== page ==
(CIDRAP News) – Dutch flu researcher Ron Fouchier, PhD, said he intends to submit a revised manuscript of his controversial mutated-H5N1 study to Science without applying for an export permit, according to a Nature News story today.
(CIDRAP News) – New details about H5N1 transmission studies emerged today during a Royal Society conference on the topic in London, but with Dutch export restrictions blocking what one research group could share.
(CIDRAP News) – A federal advisory board's reversal on publishing two controversial H5N1 studies is poised to shift discussions on the topic that continue in London this week, as more participants in the debate weigh in following the Mar 30 announcement.
(CIDRAP News) – A federal advisory board today reversed its stance on publishing two controversial H5N1 transmission papers today, recommending that both studies be published in full.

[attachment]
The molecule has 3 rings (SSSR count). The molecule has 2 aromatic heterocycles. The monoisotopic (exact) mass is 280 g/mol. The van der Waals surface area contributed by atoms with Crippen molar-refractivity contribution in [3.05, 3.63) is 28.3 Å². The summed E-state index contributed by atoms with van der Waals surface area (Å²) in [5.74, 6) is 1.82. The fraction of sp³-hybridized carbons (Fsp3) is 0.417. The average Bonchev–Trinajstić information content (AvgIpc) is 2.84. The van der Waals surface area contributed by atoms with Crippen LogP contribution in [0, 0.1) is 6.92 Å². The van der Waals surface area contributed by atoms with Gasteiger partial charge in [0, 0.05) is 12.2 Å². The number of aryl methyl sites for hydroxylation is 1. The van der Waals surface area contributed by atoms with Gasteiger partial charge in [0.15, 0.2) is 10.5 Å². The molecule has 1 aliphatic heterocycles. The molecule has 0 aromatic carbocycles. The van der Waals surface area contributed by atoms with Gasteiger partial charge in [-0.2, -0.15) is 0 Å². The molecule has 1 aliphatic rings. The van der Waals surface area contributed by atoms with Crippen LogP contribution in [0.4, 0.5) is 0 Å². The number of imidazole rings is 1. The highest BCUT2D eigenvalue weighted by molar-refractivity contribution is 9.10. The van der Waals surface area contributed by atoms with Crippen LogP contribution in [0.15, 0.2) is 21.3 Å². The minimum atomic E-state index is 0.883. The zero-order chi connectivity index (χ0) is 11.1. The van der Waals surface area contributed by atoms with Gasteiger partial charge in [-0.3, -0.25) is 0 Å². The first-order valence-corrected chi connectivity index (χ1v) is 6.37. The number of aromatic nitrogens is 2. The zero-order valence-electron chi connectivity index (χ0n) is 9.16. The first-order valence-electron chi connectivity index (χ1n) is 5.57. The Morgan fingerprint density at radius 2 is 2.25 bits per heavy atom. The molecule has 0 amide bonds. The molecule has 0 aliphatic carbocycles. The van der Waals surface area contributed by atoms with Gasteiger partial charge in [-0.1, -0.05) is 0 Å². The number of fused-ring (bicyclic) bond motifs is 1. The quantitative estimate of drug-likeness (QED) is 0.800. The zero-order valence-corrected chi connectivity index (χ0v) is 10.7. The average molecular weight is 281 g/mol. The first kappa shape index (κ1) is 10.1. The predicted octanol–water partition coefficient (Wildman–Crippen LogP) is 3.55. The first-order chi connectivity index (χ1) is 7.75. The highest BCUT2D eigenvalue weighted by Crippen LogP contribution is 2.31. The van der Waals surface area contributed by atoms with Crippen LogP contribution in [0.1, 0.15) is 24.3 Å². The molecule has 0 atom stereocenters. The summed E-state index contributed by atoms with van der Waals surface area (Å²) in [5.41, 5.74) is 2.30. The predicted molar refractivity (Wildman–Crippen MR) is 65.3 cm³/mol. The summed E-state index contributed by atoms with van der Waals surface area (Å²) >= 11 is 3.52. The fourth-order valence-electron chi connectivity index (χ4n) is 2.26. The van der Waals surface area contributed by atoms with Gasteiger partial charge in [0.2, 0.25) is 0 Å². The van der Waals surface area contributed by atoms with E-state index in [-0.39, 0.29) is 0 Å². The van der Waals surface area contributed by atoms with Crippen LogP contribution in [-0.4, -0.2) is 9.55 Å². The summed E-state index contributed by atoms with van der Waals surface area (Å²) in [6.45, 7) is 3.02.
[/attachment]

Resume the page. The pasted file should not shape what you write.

The National Science Advisory Board for Biosecurity (NSABB) met yesterday and today to discuss revised versions of the studies by two groups, one from the University of Wisconsin, Madison, and one from Erasmus University in the Netherlands.
(CIDRAP News) – Federal health officials today unveiled a new policy for overseeing life sciences dual-use research, such as two recent H5N1 transmission studies that have sparked bioterror concerns as well as cries of censorship.
(CIDRAP News) – As researchers from both sides of the debate over two controversial H5N1 studies weighed in yesterday on full publication versus a more cautionary approach, two US journals said they are developing policies to address any future such instances.
(CIDRAP News) – The lead researcher of one of the controversial H5N1 avian influenza transmission studies in ferrets said today that he hopes scientists can resume work on the studies in about 2 weeks, after key groups have discussed the issues.
(CIDRAP News) – Using the highest level of safety precautions for research on H5N1 viruses that can spread in mammals may slow the advance of science, but it's worth it in view of the grave risks involved, say some commentators writing today in mBio, a journal of the American Society for Microbiology (ASM).